This week I had a couple of guest posts at Canadian Science Publishing and on Science Borealis.
This post provides a list of seven ways in which you can communicate your science, from small local events to multi-day workshops. Multiple links throughout connect you to a range of resources to help you on your science communication journey.
Everywhere you turn there’s another article exhorting scientists to communicate. They’re encouraged to share and promote their research for many reasons: to secure more funding in an age of budget cuts and industry-targeted grant programs, to engage citizen scientists and the public, to contribute to the public debate about science and to science policy itself, to share research that would otherwise reach only a very limited audience, to develop new collaborations…the list goes on.
But how do you take that first step out of the research lab or field site, and into the public realm?
It ultimately depends on how involved you want to be in communications and outreach. Here we provide a few tips on where to get started, what kind of commitment might be involved, and how to progress if you catch the communication ‘bug.’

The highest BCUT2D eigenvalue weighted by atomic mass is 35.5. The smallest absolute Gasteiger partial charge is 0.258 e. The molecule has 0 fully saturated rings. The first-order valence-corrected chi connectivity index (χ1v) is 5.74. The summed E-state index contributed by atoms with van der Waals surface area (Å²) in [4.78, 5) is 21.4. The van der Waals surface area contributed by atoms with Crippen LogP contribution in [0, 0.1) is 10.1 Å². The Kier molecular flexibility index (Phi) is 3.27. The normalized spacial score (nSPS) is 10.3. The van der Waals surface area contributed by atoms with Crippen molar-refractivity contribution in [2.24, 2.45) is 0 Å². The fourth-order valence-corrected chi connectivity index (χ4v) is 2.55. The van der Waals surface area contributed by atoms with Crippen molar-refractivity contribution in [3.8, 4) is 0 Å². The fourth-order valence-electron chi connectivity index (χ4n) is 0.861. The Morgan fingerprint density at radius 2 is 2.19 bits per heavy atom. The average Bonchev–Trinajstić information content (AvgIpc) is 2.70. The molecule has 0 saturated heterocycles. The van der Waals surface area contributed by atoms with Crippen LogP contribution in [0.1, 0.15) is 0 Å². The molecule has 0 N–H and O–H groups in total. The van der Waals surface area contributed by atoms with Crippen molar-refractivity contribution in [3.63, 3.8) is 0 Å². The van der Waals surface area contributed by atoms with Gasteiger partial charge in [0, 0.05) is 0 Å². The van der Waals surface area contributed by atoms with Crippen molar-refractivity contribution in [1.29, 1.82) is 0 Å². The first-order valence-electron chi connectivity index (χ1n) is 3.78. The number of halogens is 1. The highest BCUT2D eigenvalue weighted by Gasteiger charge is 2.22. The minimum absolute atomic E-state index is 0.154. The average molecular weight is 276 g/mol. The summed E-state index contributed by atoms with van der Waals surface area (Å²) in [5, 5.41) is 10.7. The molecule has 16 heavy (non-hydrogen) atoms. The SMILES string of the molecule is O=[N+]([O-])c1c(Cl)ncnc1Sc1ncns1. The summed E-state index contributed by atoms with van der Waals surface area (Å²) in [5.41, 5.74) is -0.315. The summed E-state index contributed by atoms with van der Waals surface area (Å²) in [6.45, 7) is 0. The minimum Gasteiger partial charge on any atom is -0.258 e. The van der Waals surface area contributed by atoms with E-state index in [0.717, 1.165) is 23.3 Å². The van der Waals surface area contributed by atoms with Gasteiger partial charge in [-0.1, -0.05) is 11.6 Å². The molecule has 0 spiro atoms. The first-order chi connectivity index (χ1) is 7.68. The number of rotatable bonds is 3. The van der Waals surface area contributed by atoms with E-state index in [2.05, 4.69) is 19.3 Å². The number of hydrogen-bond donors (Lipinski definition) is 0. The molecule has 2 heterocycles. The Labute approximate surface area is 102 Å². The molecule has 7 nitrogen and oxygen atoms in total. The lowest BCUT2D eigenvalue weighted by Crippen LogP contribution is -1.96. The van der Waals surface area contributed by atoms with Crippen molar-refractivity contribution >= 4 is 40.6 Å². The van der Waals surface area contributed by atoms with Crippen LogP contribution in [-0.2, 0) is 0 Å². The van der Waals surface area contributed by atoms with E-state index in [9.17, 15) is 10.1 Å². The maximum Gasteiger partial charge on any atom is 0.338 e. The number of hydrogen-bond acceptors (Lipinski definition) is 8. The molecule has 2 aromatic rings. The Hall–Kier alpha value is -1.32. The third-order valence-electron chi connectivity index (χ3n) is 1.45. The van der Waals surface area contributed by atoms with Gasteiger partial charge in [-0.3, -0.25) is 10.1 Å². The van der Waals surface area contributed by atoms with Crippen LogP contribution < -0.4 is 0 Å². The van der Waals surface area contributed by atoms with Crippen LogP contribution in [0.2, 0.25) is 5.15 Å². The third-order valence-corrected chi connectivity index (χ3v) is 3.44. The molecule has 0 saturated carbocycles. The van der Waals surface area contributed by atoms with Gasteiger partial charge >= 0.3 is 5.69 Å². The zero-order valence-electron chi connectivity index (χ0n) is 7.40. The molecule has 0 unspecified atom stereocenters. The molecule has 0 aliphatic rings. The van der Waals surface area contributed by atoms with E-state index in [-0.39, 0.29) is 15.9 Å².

My co-author and I outline the details of a few recent ocean-atmosphere studies, and the impacts they could potentially have on our weather and climate.
Earth Day falls on April 22 this year, and in celebration many organizations are dedicating this entire week to Earth Week, running from 20-24 April. Events are being held around the country for everyone from kids to university students to adults, hosted by institutions like the University of Waterloo, science centres like Vancouver’s Science World, and community groups like the Summerland Arts Council.
Here at Science Borealis we’re celebrating Earth Week by taking a closer look at some new science that’s come out in the past few weeks relating to the global ocean.
Usually when we think of climate change we focus on land-based impacts – things that we’re familiar with and that impact us directly. For example, increased frequency and intensity of wildfires, more intense heat waves, coastline erosion, glacier retreat, later river and lake ice formation in fall and earlier spring breakup, and more.
As Chris Hadfield’s outreach from the International Space Station last year reminds us, however, 71% of globe is covered in ocean. Thus changes in our oceans have a big impact on climate, with ocean-atmosphere connections subsequently driving many of the changes we observe on land.
Recent research on both the Pacific and the Atlantic Oceans has revealed new facets of these connections, which may have broad-reaching consequences for our climate future.
Happy Earth Week!